Sunak has designated preventing small boats carrying illegal immigrants from entering the UK one of his top five goals in response to criticism from his own parliamentarians to halt the influx into Britain.
“Make no mistake, if you come here illegally, you will not be able to stay,” Sunak warned in the Mail on Sunday, in advance of new legislation that the Government has promised to enact as part of its attempts to combat undocumented migration.
He also stated, “Illegal immigration is unfair to British taxpayers, individuals who enter the country legally, and it is unfair to allow criminal gangs to go on their immoral business. I’m adamant about keeping my word and stopping the vessels.”
The new laws may be passed as soon as Tuesday (March 7). Home Secretary Suella Braverman stated that there will only be one “safe and legal route” into Britain.
The latest Home Office figures show 2,950 people have crossed the Channel already this year. Last year’s figures are about 45,000.
Sunak said the new powers are a step towards fulfilling his pledge to “stop the boats once and for all”.
What is the Government’s plan for migrant boats?
Under new rules, channel migrants will be expelled from the UK, barred from further re-entry, and unable to petition for British citizenship.
According to the new legislation, the home secretary would be required to permanently ban anyone entering on a small boat from returning to the UK.
Details about how the policy will be implemented are scarce, with previous efforts to tighten procedures – such as the Rwanda policy of transporting migrants to a “safe”, third country – mired in legal challenges, but it is expected illegal migrants will be deported back to their own country.
Lucy Moreton, of the Immigration Services Union, told BBC Radio 4’s Today programme: “The plans as they’ve been announced really are quite confusing.
“We can’t move anyone to Rwanda right now – it’s subject to legal challenge.
“We can’t remove anyone back into Europe because there are no returns agreements and we lost access to the database that allows us to prove that individuals have claimed asylum in Europe – Eurodac – when we left with Brexit.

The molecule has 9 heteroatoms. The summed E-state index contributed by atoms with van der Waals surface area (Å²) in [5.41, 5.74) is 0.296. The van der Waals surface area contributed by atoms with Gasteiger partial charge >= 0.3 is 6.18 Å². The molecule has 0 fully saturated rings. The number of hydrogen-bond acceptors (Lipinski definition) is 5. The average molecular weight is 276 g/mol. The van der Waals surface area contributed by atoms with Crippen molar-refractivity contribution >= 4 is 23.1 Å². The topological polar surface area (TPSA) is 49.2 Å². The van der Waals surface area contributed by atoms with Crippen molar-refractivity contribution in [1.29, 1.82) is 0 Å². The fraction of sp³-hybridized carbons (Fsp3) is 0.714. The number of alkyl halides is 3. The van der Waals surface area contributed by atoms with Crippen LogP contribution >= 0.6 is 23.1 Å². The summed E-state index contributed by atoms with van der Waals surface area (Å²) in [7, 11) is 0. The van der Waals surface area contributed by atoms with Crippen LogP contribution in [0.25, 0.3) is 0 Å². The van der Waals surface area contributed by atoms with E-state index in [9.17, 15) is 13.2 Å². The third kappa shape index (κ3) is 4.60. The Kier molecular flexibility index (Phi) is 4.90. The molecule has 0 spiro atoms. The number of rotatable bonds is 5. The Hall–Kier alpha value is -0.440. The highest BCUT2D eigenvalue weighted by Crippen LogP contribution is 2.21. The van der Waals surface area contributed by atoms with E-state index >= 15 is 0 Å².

“So, unless we have a safe third country that isn’t Rwanda to send people to, this just doesn’t seem to be possible.”
Currently, the European Convention on Human Rights and the UN’s Refugee Convention both grant those seeking asylum in the UK the ability to do so.
Further details are expected to be announced by the Government on Tuesday, March 7.
What has been the reaction to the “small boats” plan?
Campaigners have criticised the Government’s plans and raised questions about whether some of the rules are in line with the European Convention on Human Rights.
According to the Refugee Council, thousands of people will be “permanently in limbo” as a result of the measures, which have drawn criticism.
While Amnesty International’s Steve Valdez-Symonds called it “disgraceful posturing and scaremongering”.
The Rwanda proposal has not yet been implemented since it was faced with vehement campaigner opposition and legal interference.
And Labour has also criticised the Government, accusing them of recycling the same promises that accompanied the passage of last year’s Nationality and Borders Bill.
The Liberal Democrats called it “another half-baked plan”. The party’s home affairs spokesman Alistair Carmichael said it is “immoral, ineffective, and incredibly costly for taxpayers”.
Shadow home secretary Yvette Cooper said: “The Conservatives are responsible for an abysmal failure to tackle the huge increase in dangerous small boat crossings and the criminal gangs who are putting lives at risk and undermining border security.
“Ministers have made countless claims and promises yet the facts show their last law badly failed and made things worse. Instead of learning lessons, it looks like they are still recycling the same rhetoric and failure.”